Winter eczema: How water could be making your eczema worse

Winter eczema: How water could be making your eczema worse

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Eczema is a type of skin condition that’s caused by a combination of immune system activation, genetics and environmental triggers, affecting one in 10 adults in the UK. For many Brits, the winter weather has worsened eczema symptoms as the cold air dries out, but it turns out those long, hot showers could be making it even more inflamed. Managing eczema during the winter can be tricky, but making these simple adjustments could relieve some of the symptoms.

How water quality affects eczema

A recent study by The University of Sheffield has found that the hardness of tap water can affect the inflammation of atopic dermatitis – more commonly known as eczema.

The study tested how washing with different kinds of water affects those suffering with eczema and skin irritation.

One of the key conclusions from the study was that hard water ultimately makes eczema worse.

Calcium, magnesium and other other properties found in hard water were found to be the most drying, pro-aging substances which contribute to inflammation of eczema on the skin by disrupting the skin’s natural moisture barrier.

While you can’t completely change the hardness of your water, Harvey Water Softeners have shared their top tips to prevent skin irritation and dryness this winter.

Check your water

Your skin needs extra TLC in the winter while battling icy winds and plummeting temperatures as well as dry, heated air in the home.

Use a postcode tracker like Harveys Water Softeners hard water checker to assess the quality of your tap water in the home.

If your postcode has a water hardness level of over 100ppm (parts per million), you could benefit from a water softener.
Water softeners work by removing the calcium and magnesium mineral from your water as it enters your home.

Limit showering

Water quality in the UK differs across the nation with some areas accessing harder water than others.

The South East of England and London are known for particularly high levels of water hardness which can worsen the effects of eczema when showering, bathing, or washing your hands.

Limiting the number of showers you have in a day will expose your skin to the irritating substances in hard water while maintaining natural oil levels in the skin.

Speaking to, Harvey Water Softeners said: “There is nothing better than jumping in a hot shower after a long day. However, extremely hot showers can dry out your skin, rather than hydrating it.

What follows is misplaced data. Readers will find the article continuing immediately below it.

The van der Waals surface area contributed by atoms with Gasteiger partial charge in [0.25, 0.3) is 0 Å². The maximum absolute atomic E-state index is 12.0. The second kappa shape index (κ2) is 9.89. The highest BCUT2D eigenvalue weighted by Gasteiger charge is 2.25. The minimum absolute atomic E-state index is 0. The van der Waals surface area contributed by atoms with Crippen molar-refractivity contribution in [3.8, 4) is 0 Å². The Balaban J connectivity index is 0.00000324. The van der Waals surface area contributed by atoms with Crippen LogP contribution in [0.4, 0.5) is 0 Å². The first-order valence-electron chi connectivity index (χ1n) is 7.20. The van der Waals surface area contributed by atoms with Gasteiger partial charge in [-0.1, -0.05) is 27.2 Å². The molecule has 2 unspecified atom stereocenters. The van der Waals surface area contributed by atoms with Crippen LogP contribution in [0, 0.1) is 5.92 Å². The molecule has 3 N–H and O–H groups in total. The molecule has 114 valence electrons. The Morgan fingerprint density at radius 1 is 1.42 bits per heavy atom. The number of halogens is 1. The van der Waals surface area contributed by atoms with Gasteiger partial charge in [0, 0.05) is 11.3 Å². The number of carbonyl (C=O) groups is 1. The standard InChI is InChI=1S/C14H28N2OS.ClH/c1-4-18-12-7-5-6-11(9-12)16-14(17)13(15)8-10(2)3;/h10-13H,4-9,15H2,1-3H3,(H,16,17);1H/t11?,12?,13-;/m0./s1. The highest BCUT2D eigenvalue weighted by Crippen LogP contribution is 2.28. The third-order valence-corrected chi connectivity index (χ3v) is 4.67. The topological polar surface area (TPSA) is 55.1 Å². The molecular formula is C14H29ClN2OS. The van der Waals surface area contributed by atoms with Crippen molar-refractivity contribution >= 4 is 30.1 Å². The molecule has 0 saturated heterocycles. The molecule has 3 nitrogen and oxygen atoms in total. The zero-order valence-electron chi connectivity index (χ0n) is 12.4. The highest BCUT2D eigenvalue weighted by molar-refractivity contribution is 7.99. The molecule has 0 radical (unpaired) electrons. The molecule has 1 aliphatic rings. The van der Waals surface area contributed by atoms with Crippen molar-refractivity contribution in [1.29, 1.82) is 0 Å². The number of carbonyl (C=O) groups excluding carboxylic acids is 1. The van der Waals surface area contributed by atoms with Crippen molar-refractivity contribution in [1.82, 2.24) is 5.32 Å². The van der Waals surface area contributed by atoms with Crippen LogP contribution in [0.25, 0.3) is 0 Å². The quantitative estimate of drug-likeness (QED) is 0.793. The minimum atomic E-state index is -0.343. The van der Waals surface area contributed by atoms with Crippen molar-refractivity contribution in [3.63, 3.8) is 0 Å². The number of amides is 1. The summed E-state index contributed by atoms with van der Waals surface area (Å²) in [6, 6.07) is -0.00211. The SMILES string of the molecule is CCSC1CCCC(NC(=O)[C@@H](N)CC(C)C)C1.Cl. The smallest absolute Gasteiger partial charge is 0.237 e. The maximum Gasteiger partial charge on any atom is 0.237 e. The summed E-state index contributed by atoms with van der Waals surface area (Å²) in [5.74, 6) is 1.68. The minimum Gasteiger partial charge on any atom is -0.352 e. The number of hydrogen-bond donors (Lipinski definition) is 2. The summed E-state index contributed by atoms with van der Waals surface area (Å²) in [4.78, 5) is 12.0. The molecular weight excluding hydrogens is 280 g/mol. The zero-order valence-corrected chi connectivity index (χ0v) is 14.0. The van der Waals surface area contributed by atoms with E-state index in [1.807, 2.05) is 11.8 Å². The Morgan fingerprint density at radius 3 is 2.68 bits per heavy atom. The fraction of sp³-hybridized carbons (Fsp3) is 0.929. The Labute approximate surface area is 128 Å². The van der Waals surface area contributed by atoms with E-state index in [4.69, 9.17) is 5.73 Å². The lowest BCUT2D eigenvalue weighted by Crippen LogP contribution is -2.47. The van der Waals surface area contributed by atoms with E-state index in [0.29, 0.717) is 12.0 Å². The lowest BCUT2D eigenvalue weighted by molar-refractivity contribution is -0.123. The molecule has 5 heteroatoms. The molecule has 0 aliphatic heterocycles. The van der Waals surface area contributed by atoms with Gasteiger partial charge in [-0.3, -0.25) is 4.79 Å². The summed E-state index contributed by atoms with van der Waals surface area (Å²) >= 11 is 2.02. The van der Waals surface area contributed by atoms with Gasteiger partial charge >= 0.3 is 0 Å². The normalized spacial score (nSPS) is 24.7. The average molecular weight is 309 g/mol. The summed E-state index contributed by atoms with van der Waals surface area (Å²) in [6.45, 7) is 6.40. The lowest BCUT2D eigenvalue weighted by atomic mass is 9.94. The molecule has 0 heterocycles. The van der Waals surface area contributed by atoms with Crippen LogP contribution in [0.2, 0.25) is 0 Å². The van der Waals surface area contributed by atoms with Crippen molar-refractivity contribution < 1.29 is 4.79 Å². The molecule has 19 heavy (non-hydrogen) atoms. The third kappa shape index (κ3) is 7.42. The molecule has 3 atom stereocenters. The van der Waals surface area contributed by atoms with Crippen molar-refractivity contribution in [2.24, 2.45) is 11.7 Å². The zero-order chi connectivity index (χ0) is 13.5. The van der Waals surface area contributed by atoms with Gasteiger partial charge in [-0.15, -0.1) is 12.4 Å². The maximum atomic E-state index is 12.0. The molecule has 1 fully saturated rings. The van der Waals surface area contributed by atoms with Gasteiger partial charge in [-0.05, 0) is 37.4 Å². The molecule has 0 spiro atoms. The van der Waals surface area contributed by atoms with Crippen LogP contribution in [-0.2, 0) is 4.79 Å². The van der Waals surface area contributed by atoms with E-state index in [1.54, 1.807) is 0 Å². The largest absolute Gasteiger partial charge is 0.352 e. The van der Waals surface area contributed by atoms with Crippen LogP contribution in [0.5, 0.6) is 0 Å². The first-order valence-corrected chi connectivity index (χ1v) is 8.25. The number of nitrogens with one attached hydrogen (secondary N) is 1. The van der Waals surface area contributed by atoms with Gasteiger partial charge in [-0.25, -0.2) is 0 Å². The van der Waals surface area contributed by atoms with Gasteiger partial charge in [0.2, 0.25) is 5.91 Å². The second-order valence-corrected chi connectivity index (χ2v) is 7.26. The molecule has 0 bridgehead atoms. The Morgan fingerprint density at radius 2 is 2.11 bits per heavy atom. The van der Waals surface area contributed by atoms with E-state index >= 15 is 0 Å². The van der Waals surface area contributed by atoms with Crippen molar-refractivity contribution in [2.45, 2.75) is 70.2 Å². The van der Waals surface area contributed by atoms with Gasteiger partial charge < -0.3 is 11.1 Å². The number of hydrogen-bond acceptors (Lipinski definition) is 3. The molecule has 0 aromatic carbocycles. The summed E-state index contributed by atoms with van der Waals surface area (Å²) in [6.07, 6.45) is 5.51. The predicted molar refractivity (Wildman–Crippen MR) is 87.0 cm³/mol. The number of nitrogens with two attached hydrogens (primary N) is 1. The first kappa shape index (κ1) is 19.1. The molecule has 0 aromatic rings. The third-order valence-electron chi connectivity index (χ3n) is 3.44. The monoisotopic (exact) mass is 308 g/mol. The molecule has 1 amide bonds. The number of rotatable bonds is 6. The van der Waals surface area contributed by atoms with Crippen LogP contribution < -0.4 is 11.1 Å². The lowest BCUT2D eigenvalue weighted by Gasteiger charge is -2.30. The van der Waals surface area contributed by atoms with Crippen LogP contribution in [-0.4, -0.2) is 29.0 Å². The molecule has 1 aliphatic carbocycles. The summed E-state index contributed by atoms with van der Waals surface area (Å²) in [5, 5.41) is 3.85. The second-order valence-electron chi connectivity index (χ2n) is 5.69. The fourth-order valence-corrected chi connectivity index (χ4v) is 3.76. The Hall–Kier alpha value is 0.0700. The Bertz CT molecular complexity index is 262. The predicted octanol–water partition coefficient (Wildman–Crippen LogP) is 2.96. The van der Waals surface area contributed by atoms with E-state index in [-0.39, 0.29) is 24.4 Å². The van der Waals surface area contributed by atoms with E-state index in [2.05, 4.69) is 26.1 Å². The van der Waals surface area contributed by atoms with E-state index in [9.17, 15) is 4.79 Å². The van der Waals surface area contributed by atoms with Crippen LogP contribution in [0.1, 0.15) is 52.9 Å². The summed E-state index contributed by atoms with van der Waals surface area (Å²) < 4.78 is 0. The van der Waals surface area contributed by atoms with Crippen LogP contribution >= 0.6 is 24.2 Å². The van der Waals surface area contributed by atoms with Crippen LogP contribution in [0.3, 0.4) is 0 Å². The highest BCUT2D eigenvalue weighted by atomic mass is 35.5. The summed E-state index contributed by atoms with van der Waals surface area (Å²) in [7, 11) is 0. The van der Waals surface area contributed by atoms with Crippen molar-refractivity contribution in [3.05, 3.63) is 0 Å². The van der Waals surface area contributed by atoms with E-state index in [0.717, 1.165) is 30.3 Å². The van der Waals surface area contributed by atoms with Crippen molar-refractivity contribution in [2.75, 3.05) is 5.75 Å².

“To avoid stripping the moisture from your cells, limit your warm showers to no more than one 10 minutes a day.”

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Moisturise regularly

Natural, thick moisturisers work well to repair damage to the skin’s moisture barrier and help manage eczema symptoms.

Replenish moisture by applying lotions or emollients in a humid environment, perhaps after a bath or shower when the skin is fully hydrated.

This will lock much-needed moisture into the skin and should be done at least twice a day.

During the winter, you should use thicker products to supplement lost moisture and pay particular attention to your hands and face – these are key areas which are exposed to the cold winter air and can quickly become dry and damaged.

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Avoid friction

When suffering with eczema, it is important to keep your skin moisturised and calm with gentle products and fabrics that won’t irritate existing flare-ups.

There are a few key points to remember when managing eczema in the winter, including:

  • Use gentle exfoliating products to carefully remove dead or flaky skin – avoid coarse textures
  • Pat yourself dry after showering instead of rubbing to avoid hard water aggravating the skin
  • Wear 100 percent cotton or linen fabrics as an under-layer to synthetic fabrics
  • Wash clothing and bedding in softened water
  • Avoid poly-cotton sheets or synthetic bedding – 100 percent cotton is best for eczema sufferers

Stay hydrated

Keeping your skin moisturised starts from within, so don’t skimp on your water intake through the winter months.

While your body may feel cold outside, drinking plenty of cold water will keep your skin supple and your mind focused.

Herbal tea is a warming alternative to plain water, but you should always keep a jug nearby to remind yourself to keep sipping.

Use a water filter to remove impurities such as micro-plastics and chalky minerals in the process for a more refined drink.

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